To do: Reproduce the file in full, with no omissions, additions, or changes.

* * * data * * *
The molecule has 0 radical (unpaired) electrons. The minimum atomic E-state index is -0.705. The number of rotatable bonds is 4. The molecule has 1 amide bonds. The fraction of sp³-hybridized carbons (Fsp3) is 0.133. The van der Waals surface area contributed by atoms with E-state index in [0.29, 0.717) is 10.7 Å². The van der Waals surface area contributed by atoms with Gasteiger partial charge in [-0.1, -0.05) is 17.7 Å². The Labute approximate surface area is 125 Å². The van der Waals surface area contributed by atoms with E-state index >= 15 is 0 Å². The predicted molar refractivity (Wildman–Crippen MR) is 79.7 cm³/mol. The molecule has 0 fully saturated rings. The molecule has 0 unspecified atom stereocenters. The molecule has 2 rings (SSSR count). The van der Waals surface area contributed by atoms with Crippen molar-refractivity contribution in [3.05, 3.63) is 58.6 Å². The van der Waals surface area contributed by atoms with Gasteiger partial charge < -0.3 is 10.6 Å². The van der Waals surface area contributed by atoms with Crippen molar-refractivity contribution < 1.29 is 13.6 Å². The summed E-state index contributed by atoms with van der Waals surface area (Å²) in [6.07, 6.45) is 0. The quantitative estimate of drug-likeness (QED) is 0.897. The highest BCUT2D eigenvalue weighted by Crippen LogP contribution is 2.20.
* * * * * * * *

The molecule has 0 radical (unpaired) electrons. The minimum atomic E-state index is -0.705. The number of rotatable bonds is 4. The molecule has 1 amide bonds. The fraction of sp³-hybridized carbons (Fsp3) is 0.133. The van der Waals surface area contributed by atoms with E-state index in [0.29, 0.717) is 10.7 Å². The van der Waals surface area contributed by atoms with Gasteiger partial charge in [-0.1, -0.05) is 17.7 Å². The Labute approximate surface area is 125 Å². The van der Waals surface area contributed by atoms with E-state index >= 15 is 0 Å². The predicted molar refractivity (Wildman–Crippen MR) is 79.7 cm³/mol. The molecule has 0 fully saturated rings. The molecule has 0 unspecified atom stereocenters. The molecule has 2 rings (SSSR count). The van der Waals surface area contributed by atoms with Crippen molar-refractivity contribution in [3.05, 3.63) is 58.6 Å². The van der Waals surface area contributed by atoms with Gasteiger partial charge < -0.3 is 10.6 Å². The van der Waals surface area contributed by atoms with Crippen molar-refractivity contribution < 1.29 is 13.6 Å². The summed E-state index contributed by atoms with van der Waals surface area (Å²) in [6.07, 6.45) is 0. The quantitative estimate of drug-likeness (QED) is 0.897. The highest BCUT2D eigenvalue weighted by Crippen LogP contribution is 2.20.